Saturday, September 14, 2002

School settles suit over flag T-shirt




By The Associated Press

        RICHMOND, Ky. - A central Kentucky school board and a former student have settled a lawsuit the student filed after he and another student were suspended in 1997 for wearing T-shirts with an image of the Confederate flag.

        The Madison County school board agreed Thursday to amend its dress code and to consider a “student's purpose” when determining whether clothing is inappropriate, according to the settlement.

        Timothy Castorina and a friend, Tiffany Dargavell, said they wore Hank Williams Sr. T-shirts that depicted the Confederate flag in the background to celebrate Mr. Williams' birthday. The two were suspended twice for wearing the shirts, and they eventually dropped out.

        The Thursday settlement says Mr. Castorina, then a junior, “was expressing his admiration for country musician Hank Williams Sr.” when he wore the shirt. Ms. Dargavell, who dropped out of the suit in 1999, was a freshman at the time.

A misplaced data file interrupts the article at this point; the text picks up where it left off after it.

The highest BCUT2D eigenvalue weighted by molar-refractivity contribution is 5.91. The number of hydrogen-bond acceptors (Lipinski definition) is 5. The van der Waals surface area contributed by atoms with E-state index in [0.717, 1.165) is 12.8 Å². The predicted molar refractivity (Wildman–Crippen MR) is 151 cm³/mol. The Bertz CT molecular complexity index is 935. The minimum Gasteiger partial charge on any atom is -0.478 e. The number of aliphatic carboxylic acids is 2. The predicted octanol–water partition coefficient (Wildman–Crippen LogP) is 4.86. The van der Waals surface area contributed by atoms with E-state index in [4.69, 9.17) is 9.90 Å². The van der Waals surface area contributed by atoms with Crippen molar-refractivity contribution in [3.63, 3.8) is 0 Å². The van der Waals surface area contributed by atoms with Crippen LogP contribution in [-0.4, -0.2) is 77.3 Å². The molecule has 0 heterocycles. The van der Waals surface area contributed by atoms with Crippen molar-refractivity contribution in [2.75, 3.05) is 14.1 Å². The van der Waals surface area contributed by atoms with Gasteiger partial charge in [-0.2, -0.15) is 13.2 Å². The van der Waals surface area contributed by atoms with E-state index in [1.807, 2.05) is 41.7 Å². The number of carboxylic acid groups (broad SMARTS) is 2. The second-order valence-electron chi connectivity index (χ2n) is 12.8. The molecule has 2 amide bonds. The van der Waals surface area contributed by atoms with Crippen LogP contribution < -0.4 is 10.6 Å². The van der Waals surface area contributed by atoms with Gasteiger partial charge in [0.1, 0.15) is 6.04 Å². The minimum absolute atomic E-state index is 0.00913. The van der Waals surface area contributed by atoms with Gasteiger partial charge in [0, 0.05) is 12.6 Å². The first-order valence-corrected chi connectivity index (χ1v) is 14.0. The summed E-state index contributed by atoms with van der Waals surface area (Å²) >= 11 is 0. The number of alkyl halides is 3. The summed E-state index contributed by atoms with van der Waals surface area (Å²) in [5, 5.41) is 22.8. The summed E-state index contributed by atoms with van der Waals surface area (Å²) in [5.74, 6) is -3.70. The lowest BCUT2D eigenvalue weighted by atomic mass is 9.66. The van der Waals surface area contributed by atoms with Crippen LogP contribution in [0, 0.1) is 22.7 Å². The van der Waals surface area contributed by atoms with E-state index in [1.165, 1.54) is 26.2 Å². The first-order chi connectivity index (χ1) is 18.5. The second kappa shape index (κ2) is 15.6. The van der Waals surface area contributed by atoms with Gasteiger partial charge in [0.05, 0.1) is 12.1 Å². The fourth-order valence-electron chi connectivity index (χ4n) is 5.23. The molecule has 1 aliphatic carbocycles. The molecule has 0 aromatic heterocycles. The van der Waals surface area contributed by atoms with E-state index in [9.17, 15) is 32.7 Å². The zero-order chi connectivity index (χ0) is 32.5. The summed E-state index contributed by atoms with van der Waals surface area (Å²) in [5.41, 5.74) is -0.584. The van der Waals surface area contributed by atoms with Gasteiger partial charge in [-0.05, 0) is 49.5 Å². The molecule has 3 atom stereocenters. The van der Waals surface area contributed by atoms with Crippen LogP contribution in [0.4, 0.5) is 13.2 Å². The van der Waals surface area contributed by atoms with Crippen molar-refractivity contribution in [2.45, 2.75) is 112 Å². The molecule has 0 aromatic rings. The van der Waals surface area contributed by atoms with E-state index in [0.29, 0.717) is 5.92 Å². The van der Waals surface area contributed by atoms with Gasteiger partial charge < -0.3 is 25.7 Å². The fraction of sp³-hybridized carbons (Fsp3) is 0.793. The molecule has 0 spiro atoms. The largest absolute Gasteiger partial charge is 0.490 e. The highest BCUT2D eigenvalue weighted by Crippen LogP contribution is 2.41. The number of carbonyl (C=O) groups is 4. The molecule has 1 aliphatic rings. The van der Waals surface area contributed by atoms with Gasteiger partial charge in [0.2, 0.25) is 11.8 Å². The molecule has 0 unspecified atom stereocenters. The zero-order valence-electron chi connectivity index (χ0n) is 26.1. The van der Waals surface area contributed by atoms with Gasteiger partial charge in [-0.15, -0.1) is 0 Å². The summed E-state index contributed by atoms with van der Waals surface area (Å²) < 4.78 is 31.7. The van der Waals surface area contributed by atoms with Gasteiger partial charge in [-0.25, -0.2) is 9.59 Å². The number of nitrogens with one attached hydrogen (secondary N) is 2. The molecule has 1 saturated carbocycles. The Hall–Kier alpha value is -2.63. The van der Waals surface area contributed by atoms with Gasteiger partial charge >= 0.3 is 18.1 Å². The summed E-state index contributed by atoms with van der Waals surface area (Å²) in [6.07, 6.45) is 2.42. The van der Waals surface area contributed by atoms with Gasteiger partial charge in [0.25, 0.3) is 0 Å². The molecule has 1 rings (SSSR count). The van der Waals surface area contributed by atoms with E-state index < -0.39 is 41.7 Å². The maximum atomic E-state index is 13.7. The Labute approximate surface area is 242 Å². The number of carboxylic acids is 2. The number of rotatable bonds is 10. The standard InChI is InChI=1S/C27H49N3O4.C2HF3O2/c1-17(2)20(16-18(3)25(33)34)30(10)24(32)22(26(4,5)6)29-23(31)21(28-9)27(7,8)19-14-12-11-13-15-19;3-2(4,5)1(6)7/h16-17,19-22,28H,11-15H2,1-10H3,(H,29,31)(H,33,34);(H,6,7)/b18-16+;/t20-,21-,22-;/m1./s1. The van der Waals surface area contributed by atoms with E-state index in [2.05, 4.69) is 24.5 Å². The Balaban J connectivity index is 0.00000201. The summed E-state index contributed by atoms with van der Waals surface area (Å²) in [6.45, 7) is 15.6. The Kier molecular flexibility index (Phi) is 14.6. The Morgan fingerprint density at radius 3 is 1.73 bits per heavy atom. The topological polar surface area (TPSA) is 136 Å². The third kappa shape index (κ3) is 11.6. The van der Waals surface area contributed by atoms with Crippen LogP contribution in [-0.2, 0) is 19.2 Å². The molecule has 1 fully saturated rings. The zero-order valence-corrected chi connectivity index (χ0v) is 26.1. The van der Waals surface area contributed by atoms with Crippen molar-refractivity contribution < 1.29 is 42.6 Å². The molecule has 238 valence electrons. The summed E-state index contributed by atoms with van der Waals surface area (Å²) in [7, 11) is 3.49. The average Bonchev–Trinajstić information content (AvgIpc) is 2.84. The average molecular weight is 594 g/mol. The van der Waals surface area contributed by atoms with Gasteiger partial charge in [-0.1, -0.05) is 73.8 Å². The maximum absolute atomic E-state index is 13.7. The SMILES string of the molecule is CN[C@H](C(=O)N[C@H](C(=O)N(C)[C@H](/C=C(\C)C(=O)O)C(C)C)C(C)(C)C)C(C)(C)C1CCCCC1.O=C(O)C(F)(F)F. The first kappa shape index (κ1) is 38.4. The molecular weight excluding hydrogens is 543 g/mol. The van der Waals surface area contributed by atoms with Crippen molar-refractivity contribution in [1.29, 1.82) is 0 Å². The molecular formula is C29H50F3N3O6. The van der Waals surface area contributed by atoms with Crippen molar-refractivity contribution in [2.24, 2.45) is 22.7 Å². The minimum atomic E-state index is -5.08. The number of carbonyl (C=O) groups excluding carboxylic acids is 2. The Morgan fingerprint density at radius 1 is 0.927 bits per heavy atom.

The school board punished the students based on a policy that said it could ban any clothing containing any “illegal, immoral or racist implications.”

        The new amendment to the dress code bans “rude” decals, slogans, pictures on clothes and clothes that are “racially or sexually offensive.”

        But the amendment says nothing about Confederate flags, and it is not clear whether students who now wear images of the flag would be violating the dress code.

        Madison County schools superintendent Mike Caudill said Friday that he couldn't talk about the settlement, or explain the Confederate flag issue.

        The board issued a short statement Thursday, saying the settlement “speaks for itself.”

        The settlement says the board will apply new criteria when considering controversial clothing. The criteria include considering “the student's purpose in wearing the subject clothing.”

        The settlement says students would be able to appeal dress code rulings to the superintendent.

        Mr. Castorina also agreed not to sue the school board or former principal William Fultz.

        The suit reached the 6th U.S. Circuit Court of Appeals in Cincinnati in March 2001. That court reinstated the suit after a federal judge threw it out. U.S. District Judge Henry Wilhoit Jr. had ruled in 1999 that T-shirts were not a form of speech.

       



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